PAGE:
I have also been accused with being obsessed with race, class, and gender. Clearly an interest in those subjects, in the eyes of my critic, would simply mark me as engaging in “incestuous conversations.”

Now, you’ll point out that Gordon Wood used those words, and I concur. What we’ve seen in recent years is that certain bloggers, including those who whine and yammer about political correctness, evil Yankees, and so on, have taken to citing Wood’s essays bemoaning the course of American historical writing, which in turn are reactions to his later work (see this essay for a useful overview). Apparently merely quoting Wood serves as sufficient analysis in their challenged minds.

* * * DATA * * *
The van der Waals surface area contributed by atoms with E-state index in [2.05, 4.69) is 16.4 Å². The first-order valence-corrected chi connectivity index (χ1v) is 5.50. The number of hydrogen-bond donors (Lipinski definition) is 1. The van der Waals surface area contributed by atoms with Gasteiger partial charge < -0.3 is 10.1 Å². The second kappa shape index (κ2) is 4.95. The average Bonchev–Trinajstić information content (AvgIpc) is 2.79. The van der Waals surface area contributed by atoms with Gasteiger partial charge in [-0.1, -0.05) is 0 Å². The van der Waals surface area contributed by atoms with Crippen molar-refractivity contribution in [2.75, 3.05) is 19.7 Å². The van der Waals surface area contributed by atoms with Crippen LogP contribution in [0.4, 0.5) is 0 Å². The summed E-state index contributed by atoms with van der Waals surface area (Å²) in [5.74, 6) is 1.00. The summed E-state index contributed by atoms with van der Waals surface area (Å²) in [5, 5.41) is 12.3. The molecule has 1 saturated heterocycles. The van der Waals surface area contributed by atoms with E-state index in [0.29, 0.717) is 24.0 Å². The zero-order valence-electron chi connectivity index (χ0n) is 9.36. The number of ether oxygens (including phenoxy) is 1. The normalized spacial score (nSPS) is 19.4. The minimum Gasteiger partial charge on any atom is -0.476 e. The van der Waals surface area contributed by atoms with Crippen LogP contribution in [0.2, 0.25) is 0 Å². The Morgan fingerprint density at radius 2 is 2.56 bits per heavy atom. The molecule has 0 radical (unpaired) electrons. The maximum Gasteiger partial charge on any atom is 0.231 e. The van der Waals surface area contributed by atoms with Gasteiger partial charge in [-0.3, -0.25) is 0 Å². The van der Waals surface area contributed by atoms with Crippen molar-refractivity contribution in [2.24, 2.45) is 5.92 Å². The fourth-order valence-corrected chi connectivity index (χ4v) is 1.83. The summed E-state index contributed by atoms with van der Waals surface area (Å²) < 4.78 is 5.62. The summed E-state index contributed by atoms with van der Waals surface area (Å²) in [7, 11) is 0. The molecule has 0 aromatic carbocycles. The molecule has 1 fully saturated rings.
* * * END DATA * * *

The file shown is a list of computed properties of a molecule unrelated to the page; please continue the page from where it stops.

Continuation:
I need not repeat what I’ve already written about these themes: you are directed to what I thought would be my comments delivered at the March 2013 conference on “The Future of Civil War History” hosted by the Civil War Institute at Gettysburg College. If anyone wants to debate or discuss those comments, they can do so here … or from their own blogs (instead of issuing foolish challenges to “debate” a subject of the blogger’s own choosing … the whole idea of blogs is that one can have these discussions and debates right here, available to everyone, even if some people don’t get that). Essentially, I believe that you can’t offer more than a rather narrow understanding of the American Civil War if you don’t incorporate the themes of race, class, and gender into your work as part of historical understanding. That’s not a sign of “political correctness,” a claim which in this context smacks of intellectual triteness. If your interest is in narrowly-focused battle and campaign studies that simply drop officers and men onto a battlefield and narrate the resulting fight as if it’s an online version of a HALO firefight, why, you are welcome to it.